How to stop Racial Profiling

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The forefathers of America founded the nation on values of fairness, democracy, and justice to allow citizens to pursue their American dream. Nevertheless, racial profiling results from systemic racism and discrimination that have long been directed against people of color, especially African Americans. Racial profiling is a prevalent social scourge that has choked people of color in the United States, hindering them from pursuing the American dream (Harris, 2020). it is a common practice closely linked to racial bias as it posits targeting specific people because of their race or ethnic background. Racial profiling is a detrimental behavior that has increased discrimination and prejudices against people of color, denying the values of fairness, democracy, and justice.

The need to stop racial profiling

There is a need to address racial profiling to prevent police brutality, which has long affected African American members. Law enforcement in the United States hugely embraces racial profiling to combat crime. However, racial profiling has led to extreme discrimination and bias against African Americans, leading to several mortalities in different parts of the country. Due to racial profiling, police officers have beaten and killed innocent American citizens of African descent. It is saddening that most victims of police brutality were innocent teenagers whose lives have been cut short because of racial profiling in law enforcement (Teasley et al., 2018). Antwon Rose, aged 17, Tamir Rice, aged 12, and Michael Brown, aged 18, are some unfortunate cases of police brutality against innocent black teens related to racial profiling.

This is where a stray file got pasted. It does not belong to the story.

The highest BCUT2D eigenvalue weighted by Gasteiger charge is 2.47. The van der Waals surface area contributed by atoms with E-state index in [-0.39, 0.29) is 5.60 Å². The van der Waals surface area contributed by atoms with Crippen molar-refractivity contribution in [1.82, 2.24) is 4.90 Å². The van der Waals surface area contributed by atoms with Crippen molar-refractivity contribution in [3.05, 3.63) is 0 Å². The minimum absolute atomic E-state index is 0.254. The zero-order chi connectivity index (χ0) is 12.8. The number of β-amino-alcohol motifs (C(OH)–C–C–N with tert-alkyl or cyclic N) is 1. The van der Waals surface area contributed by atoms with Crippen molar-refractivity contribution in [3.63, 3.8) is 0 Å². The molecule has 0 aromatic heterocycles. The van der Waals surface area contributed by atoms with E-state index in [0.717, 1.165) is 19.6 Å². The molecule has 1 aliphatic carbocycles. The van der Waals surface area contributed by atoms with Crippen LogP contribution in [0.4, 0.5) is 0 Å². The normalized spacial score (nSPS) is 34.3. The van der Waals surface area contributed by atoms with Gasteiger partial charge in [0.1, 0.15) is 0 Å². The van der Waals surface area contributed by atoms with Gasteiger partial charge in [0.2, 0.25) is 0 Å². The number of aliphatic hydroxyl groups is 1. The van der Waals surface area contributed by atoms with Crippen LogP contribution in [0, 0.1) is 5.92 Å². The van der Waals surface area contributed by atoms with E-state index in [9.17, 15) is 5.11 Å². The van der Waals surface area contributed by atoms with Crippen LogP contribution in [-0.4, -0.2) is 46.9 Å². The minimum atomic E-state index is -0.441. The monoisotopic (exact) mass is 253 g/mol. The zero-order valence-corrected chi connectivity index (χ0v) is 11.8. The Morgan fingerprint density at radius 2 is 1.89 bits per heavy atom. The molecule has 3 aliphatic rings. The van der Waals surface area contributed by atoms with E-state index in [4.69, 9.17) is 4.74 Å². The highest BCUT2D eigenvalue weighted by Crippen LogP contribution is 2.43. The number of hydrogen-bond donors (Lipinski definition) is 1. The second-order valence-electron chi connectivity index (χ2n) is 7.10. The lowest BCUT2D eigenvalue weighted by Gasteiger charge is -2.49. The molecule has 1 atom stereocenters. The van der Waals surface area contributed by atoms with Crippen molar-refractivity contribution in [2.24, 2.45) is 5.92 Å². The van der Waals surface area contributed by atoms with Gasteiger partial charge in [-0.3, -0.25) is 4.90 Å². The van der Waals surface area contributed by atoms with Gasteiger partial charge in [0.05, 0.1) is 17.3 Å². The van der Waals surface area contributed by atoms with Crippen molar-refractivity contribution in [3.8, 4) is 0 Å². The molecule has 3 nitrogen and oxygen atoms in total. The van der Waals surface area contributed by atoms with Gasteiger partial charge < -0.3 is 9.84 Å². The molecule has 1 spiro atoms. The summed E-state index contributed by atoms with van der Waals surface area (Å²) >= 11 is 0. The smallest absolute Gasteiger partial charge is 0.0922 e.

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Racial profiling is a primary factor in police brutality against people of color that denies them fundamental rights like life, movement, and expression. African American teenagers have grown fear of police brutality hindering their freedom of movement. People of color are afraid to move freely in their neighborhoods because they fear being stopped, frisked, humiliated, and beaten by police officers for no apparent reason.